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In Honor of Grandparents

Growing up as a kid, I thought that all grandparents–not only my own but also those of my friends–were old. After all, they had white, silver, or gray (or graying) hair, wrinkles, arthritis, and assorted aches and pains, and they couldn’t get outside and play ball or tag with me.

I was fortunate in that I knew my paternal great grandparents. They were even older. Poppa Graybeal had silvery-white hair and a bushy moustache to match. He was quiet and soft-spoken. Momma Graybeal had color in her hair with only a hint of gray, and I just assume that it was all nature’s coloring. Or maybe not. She also had wrinkles on her face that reminded me of the road maps that service stations gave out back in the day. And she dipped snuff.

I loved Momma Graybeal and the horehound or peppermint stick candy she kept in a crystal dish on a cabinet behind her front door. And she always let me have a piece–for a price. I had to let her hug and kiss me all over. By the way, did I mention that she dipped snuff? And she smiled and laughed a lot, and the spittle produced by that snuff oozed from her mouth when she did that, and it got into all those wrinkles. My face was a mess by the time she had enough loving on me and acquiesced to give me a piece of candy.

Mammaw and Pappaw Peterson, my paternal grandparents were fun to be around, but they couldn’t play outside with me. Pappaw was a hard-working dairy farmer, and he always had something to work on around the place, even after he retired, tinkering around in his outbuildings, picking apples or blackberries, or putting up hay. He had silvery-white hair, which he wore in a crew cut in the early Sixties but later grew out a thick Billy Graham look-alike style in his later years. And he had a ready smile.

Mammaw was pleasantly plump and gentle, and she used a contraction that I had never (and still have seldom) heard other people use: mustn’t. “Now we mustn’t do that,” she’d scold whenever I got into something I shouldn’t have. I never recall her spanking me, although she probably did at some point. Surely I deserved a few. My brother Dale recalled the time that she gave him a good whippin’ after he had brought into the kitchen the tail from a cow that Pappaw had just butchered and waved it over the table where Mammaw and Mother were preparing the meat.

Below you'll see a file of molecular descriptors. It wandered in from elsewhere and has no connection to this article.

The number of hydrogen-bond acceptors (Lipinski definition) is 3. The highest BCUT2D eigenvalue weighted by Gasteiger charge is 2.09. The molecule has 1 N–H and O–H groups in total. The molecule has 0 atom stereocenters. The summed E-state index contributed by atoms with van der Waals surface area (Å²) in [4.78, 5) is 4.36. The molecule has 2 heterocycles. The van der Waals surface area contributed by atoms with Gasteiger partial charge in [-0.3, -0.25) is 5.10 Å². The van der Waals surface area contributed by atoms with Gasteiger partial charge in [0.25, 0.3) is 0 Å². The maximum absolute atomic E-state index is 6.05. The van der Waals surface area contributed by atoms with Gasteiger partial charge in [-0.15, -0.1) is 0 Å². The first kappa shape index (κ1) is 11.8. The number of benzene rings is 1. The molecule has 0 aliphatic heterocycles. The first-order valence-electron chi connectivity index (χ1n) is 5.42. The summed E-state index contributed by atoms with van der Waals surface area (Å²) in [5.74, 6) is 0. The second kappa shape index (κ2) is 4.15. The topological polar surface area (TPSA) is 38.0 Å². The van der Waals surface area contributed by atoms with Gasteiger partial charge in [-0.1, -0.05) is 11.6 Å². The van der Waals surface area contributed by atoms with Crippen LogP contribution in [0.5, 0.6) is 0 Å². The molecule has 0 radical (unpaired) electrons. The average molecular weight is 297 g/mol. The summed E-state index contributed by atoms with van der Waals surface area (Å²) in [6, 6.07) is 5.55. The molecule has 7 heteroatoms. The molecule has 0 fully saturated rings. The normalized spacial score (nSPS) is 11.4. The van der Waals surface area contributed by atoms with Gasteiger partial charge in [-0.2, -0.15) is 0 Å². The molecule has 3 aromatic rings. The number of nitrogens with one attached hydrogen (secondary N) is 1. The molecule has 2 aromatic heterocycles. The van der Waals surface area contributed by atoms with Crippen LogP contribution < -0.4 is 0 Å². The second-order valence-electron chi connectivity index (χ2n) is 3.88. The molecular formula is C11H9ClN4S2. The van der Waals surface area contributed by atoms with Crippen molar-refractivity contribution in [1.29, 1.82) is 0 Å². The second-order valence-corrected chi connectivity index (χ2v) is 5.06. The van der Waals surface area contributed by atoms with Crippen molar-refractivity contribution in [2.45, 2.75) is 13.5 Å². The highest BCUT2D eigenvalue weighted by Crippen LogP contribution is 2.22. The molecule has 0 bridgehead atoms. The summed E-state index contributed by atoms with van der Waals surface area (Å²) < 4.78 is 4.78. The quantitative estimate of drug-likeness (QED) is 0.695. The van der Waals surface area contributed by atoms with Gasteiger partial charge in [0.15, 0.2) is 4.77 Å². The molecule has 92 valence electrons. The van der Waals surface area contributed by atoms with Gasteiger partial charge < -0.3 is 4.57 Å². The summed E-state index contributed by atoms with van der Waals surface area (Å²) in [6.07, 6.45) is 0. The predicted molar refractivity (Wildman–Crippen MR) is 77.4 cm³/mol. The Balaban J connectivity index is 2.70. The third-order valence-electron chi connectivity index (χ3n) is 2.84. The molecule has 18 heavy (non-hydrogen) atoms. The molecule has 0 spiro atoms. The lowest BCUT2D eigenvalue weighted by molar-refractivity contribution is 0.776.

Nannie Summers, my maternal grandmother, suffered from a bad case of arthritis. Perhaps the physical characteristic I most associate with her was her wrinkled and arthritis-twisted fingers. But they were loving fingers, fingers that I can still see pressing out her flowing print dress and adjusting her gray hair and slicing a piece of pie or cake, which she always insisted that visitors partake of before they left. And Paw Summers was gray, too, with a serious, deep-thinking face that hid a mischievous streak and an infectious smile.

All of these people were old to me from the time I first was old enough to recognize and respond to them. They were old when I was growing up. They were old when I went away to college. And some of them were no longer with us when I returned from college, got married, and had children of my own.

Time passes. Things change. Imperceptibly at first. And then, suddenly, I awoke one morning, looked in the mirror, and realized that I’m now my grandparents. I’m a grandparent myself. Seven times over. And I’m married to a grandmother! Never in my wildest dreams did I imagine myself being married to a grandmother!

When my very active grandkids come to visit, or whenever we visit them, I can’t play with them as I would like to do. Because I’m now my grandparents. I can get down on the floor to play with them, but then I have to struggle to get up from the floor. I can’t swing them around and around like I used to do to my own children because arthritis has weakened my wrists. I can’t lift them–no, throw them–high into the air and catch them, laughing as they come down giggling and saying, “Do it again, Pappaw!” Or I might be able to do such things once or twice but no more. “Pappaw can’t do that any more. It hurts my back.”

And then sometimes at night, while my wife is grading the workbook pages of her second-grade students and I’m reading or watching TV, I’ll gaze at her without her knowing I’m looking, and I see the twenty-something bride that I married. I honestly don’t see a grandmother. That would be Mammaw or Nannie. Rather, I see that young, beautiful girl just as she was before she

became a grandmother. And I wonder where the time has gone.

This Sunday has been designated as Grandparents’ Day. If you are so blessed as to have your grandparents still around, take the time to love on them a little today. Try to picture them not as old people but as they probably remember themselves to be–young, energetic, beautiful and handsome, and thinking themselves too young to be grandparents. And remember, your day probably will come some day, too. Sooner than you think.

Copyright (c) 2018, Dennis L. Peterson

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